Socialist Worker

North Wales workers take on union-busting boss

Issue No. 1749

North Wales workers take on union-busting boss

'If we tolerate this who will be next?'

By Sam Ashman

"THIS IS a serious business. We're fighting for our rights and our jobs. This man's a dictator." That's what a worker at Dynamex Friction Dynamics in North Wales says, where 108 TGWU members have been locked out by their union-busting boss.

The workers' fight is very similar to that of William Cook's foundry workers in Sheffield. The might of the TGWU, the second biggest union in the country, could win Dynamex workers' jobs back. But the TGWU, like the AEEU at Cook's, is obsessed with "playing it by the book". The workers were locked out after taking official strike action over a range of attacks from their employer, Craig Smith.

Even before the dispute Smith announced 24 redundancies, including the TGWU branch secretary and chair. The workers had a strategy of one week on all-out strike followed by one week back at work. "Then, when we got back to work after the first week, the gates were locked and we were refused entry back into the plant. We were told we had been 'allocated' holiday. Then we got another letter saying we were being 'allocated' holiday next week as well. Let's face it, we're locked out. That's why we've got a 24-hour picket line."

Management went to talks at the arbitration service ACAS. But they then issued a vicious ultimatum-you can come back to work if you sign away your rights, accept union derecognition, a review of pay and conditions, and a no-strike agreement. Meanwhile Smith has taken on casual workers to try to keep production running.

But he has cut their pay by 15 percent. He is hiding behind his "holiday" trick to say he is not in breach of the law that says workers cannot be sacked and replaced during the first eight weeks of an official dispute. The factory makes brakes and clutches, mainly for industrial use in factories. Over half of production is sent abroad.

But that means TGWU members handle Dynamex's work right along the supply chain-from the lorry drivers who deliver goods to dock workers at the port. The TGWU should use that power to tell its membership of over a million to refuse to touch any work to do with Dynamex.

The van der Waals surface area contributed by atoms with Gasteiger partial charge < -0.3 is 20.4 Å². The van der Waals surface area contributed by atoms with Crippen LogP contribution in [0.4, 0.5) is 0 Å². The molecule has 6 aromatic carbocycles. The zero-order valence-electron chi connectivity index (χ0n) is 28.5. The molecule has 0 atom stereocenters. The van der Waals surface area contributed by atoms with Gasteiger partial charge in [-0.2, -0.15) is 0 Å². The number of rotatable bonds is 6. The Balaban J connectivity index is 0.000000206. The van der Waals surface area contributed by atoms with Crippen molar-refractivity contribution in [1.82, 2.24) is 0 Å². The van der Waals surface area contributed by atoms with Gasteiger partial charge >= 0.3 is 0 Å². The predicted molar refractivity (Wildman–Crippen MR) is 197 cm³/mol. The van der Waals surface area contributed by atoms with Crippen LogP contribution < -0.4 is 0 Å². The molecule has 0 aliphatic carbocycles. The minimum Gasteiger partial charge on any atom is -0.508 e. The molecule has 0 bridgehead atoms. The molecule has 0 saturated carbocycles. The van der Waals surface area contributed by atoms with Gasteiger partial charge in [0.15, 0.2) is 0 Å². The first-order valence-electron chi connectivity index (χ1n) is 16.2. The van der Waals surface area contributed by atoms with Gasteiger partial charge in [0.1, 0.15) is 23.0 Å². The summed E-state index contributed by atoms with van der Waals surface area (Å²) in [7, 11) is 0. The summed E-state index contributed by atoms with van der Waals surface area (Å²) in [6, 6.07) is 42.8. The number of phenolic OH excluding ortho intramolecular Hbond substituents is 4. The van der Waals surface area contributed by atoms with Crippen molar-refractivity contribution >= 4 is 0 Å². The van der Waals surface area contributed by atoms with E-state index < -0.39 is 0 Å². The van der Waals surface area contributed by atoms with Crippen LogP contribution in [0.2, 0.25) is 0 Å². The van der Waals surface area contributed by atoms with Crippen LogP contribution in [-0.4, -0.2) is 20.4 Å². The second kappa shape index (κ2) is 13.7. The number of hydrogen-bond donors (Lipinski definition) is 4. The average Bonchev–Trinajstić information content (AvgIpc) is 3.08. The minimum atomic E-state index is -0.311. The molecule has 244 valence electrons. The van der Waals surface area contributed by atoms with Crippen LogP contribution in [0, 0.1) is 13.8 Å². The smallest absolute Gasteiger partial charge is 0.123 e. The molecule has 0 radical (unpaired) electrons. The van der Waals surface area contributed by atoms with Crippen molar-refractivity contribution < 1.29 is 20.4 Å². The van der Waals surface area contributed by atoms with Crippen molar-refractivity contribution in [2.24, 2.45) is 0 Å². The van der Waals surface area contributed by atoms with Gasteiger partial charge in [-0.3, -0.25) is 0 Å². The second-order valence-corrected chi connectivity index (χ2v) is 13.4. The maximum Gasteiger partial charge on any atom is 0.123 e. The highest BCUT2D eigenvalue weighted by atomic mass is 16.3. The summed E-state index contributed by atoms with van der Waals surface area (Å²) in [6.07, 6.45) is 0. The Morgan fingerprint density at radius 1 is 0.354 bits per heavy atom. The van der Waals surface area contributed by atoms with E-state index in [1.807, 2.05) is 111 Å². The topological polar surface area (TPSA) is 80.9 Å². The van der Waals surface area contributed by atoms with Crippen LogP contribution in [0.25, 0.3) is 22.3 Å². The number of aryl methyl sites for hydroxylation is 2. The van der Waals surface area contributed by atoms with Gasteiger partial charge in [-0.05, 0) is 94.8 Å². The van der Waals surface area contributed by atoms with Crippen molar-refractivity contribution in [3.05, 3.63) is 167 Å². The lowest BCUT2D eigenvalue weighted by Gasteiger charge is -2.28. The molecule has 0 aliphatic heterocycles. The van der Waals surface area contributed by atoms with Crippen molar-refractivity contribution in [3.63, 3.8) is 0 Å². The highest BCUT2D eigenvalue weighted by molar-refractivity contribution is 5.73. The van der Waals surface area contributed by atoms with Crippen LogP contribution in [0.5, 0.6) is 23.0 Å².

Such blacking is against the anti-union laws. And TGWU officials say, above all, that workers must stay within the law. Then they will have a chance to claim unfair dismissal at an employment tribunal.

What about fighting to win the workers' jobs back, and to stop derecognition and pay cuts? Striker Pat says, "I'm 57 years old. I've been here 18 years. What other work am I going to get now?" Similarly Gary says, "How am I going to feed three kids on the minimum wage jobs they've got in the job centre?" Behind the scenes the TGWU is also telling the strike committee not to worry, that the "wheels are in motion" to make this a big national issue.

The strikers must not be fobbed off. They should demand TGWU officials are on the picket line every day, making the dispute a big election issue, trying to stop the lorries going in, and making Smith squirm. Workers are getting massive local support for their 24-hour picket. "People are bringing us Kentucky Fried Chicken and Coke. One pub landlord brought down a load of bacon butties, crisps and a crate of beer," says a picket. Step up the solidarity!

  • Messages of support and donations to Barry Williams, TGWU Branch Secretary, 33 Llys Y Foel, Caernarfon, Gwynedd, North Wales.

Voting dilemma

THE STORY of the Dynamex factory is a familiar one. "This place used to be Turner and Newell, then it was Ferodo," says a worker. "It used to be a well paid factory. People with qualifications came to work here. Then Craig Smith from the US bought it lock, stock and barrel. It has really deteriorated. Working conditions have got worse. It's all about shovelling money into his own pocket. People's jobs don't matter to him."

All the local politicians except the Tories have visited the picket line. But many of the strikers doubt their motives. "If there wasn't an election on they wouldn't be here," said Gary as the Welsh secretary Paul Murphy waltzed up to the picket line last week.

Striker David Elwyn Jones says, "I think nothing of Tony Blair. The law is ridiculous in this country. The bosses couldn't do this in France or Germany. We're not even supposed to stop the scabs when they go in shouting and swearing at us, giving us two fingers. "Look at how they change, these people. Prescott was hilarious in Rhyl when he punched that bloke. But he's changed. So has Rhodri Morgan. What's happening in St Helens is disgusting."

Another says, "All through the years we've had to fight for everything we've ever got. Now it's like going back to the 19th century when the slate quarry owners locked out the workers just up the road from here. It is like the tradition is still carrying on, but we're in the 21st century now. Plaid Cymru have done nothing for us in 27 years as our MP. By nature I'm a Labour voter, but I'm not a Blairite, so what do I do? It's like being disenfranchised."


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News
Sat 26 May 2001, 00:00 BST
Issue No. 1749
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